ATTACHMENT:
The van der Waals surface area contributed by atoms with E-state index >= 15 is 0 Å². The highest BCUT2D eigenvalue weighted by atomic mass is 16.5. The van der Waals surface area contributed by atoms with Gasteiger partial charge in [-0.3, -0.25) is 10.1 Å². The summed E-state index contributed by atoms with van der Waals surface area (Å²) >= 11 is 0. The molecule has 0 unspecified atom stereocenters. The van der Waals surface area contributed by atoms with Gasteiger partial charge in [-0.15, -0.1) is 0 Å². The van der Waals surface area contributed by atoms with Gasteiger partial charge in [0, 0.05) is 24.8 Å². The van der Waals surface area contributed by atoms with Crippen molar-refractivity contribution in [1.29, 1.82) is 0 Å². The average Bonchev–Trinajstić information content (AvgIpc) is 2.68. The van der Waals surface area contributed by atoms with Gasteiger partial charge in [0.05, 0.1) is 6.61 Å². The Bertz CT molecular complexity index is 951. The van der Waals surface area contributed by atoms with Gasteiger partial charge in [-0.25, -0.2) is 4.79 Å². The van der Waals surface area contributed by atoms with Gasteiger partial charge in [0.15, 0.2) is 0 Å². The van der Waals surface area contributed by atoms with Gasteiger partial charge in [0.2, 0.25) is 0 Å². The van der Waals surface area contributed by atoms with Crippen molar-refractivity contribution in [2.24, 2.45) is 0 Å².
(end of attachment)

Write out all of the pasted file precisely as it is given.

The van der Waals surface area contributed by atoms with E-state index >= 15 is 0 Å². The highest BCUT2D eigenvalue weighted by atomic mass is 16.5. The van der Waals surface area contributed by atoms with Gasteiger partial charge in [-0.3, -0.25) is 10.1 Å². The summed E-state index contributed by atoms with van der Waals surface area (Å²) >= 11 is 0. The molecule has 0 unspecified atom stereocenters. The van der Waals surface area contributed by atoms with Gasteiger partial charge in [-0.15, -0.1) is 0 Å². The van der Waals surface area contributed by atoms with Gasteiger partial charge in [0, 0.05) is 24.8 Å². The van der Waals surface area contributed by atoms with Crippen molar-refractivity contribution in [1.29, 1.82) is 0 Å². The average Bonchev–Trinajstić information content (AvgIpc) is 2.68. The van der Waals surface area contributed by atoms with Gasteiger partial charge in [0.05, 0.1) is 6.61 Å². The Bertz CT molecular complexity index is 951. The van der Waals surface area contributed by atoms with Gasteiger partial charge in [-0.25, -0.2) is 4.79 Å². The van der Waals surface area contributed by atoms with Gasteiger partial charge in [0.15, 0.2) is 0 Å². The van der Waals surface area contributed by atoms with Gasteiger partial charge in [0.2, 0.25) is 0 Å². The van der Waals surface area contributed by atoms with Crippen molar-refractivity contribution in [2.24, 2.45) is 0 Å².